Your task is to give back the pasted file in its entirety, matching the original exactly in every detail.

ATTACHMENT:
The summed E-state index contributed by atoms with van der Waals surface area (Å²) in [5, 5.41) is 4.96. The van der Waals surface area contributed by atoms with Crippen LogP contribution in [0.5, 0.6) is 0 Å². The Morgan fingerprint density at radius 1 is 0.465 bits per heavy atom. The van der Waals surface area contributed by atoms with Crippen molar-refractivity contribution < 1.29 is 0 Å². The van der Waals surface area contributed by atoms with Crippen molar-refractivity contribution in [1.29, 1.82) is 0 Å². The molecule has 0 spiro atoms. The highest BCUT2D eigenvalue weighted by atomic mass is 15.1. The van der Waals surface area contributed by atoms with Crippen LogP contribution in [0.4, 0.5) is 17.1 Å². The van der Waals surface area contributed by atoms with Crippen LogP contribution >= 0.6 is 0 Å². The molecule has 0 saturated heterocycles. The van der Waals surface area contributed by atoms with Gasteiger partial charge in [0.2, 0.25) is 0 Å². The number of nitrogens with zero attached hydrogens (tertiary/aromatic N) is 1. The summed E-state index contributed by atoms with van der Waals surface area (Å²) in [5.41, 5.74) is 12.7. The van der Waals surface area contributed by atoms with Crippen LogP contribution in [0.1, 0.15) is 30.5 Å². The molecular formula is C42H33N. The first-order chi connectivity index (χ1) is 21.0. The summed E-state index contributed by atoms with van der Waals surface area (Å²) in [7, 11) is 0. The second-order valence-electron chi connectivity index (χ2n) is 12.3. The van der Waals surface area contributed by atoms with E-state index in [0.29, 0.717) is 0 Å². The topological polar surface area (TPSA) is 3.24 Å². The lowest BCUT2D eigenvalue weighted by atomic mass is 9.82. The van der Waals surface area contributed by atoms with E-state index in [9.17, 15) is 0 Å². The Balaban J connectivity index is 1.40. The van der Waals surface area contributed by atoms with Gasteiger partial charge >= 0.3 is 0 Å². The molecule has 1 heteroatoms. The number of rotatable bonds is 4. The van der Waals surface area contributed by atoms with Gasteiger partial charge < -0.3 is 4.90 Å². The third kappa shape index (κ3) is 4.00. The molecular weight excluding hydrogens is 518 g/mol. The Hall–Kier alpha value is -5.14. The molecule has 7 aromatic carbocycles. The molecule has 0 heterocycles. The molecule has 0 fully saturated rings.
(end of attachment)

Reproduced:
The summed E-state index contributed by atoms with van der Waals surface area (Å²) in [5, 5.41) is 4.96. The van der Waals surface area contributed by atoms with Crippen LogP contribution in [0.5, 0.6) is 0 Å². The Morgan fingerprint density at radius 1 is 0.465 bits per heavy atom. The van der Waals surface area contributed by atoms with Crippen molar-refractivity contribution < 1.29 is 0 Å². The van der Waals surface area contributed by atoms with Crippen molar-refractivity contribution in [1.29, 1.82) is 0 Å². The molecule has 0 spiro atoms. The highest BCUT2D eigenvalue weighted by atomic mass is 15.1. The van der Waals surface area contributed by atoms with Crippen LogP contribution in [0.4, 0.5) is 17.1 Å². The van der Waals surface area contributed by atoms with Crippen LogP contribution >= 0.6 is 0 Å². The molecule has 0 saturated heterocycles. The van der Waals surface area contributed by atoms with Gasteiger partial charge in [0.2, 0.25) is 0 Å². The number of nitrogens with zero attached hydrogens (tertiary/aromatic N) is 1. The summed E-state index contributed by atoms with van der Waals surface area (Å²) in [5.41, 5.74) is 12.7. The van der Waals surface area contributed by atoms with Crippen LogP contribution in [0.1, 0.15) is 30.5 Å². The molecular formula is C42H33N. The first-order chi connectivity index (χ1) is 21.0. The summed E-state index contributed by atoms with van der Waals surface area (Å²) in [7, 11) is 0. The second-order valence-electron chi connectivity index (χ2n) is 12.3. The van der Waals surface area contributed by atoms with E-state index in [0.29, 0.717) is 0 Å². The topological polar surface area (TPSA) is 3.24 Å². The lowest BCUT2D eigenvalue weighted by atomic mass is 9.82. The van der Waals surface area contributed by atoms with E-state index in [9.17, 15) is 0 Å². The Balaban J connectivity index is 1.40. The van der Waals surface area contributed by atoms with Gasteiger partial charge >= 0.3 is 0 Å². The molecule has 1 heteroatoms. The number of rotatable bonds is 4. The van der Waals surface area contributed by atoms with Gasteiger partial charge < -0.3 is 4.90 Å². The third kappa shape index (κ3) is 4.00. The molecular weight excluding hydrogens is 518 g/mol. The Hall–Kier alpha value is -5.14. The molecule has 7 aromatic carbocycles. The molecule has 0 heterocycles. The molecule has 0 fully saturated rings.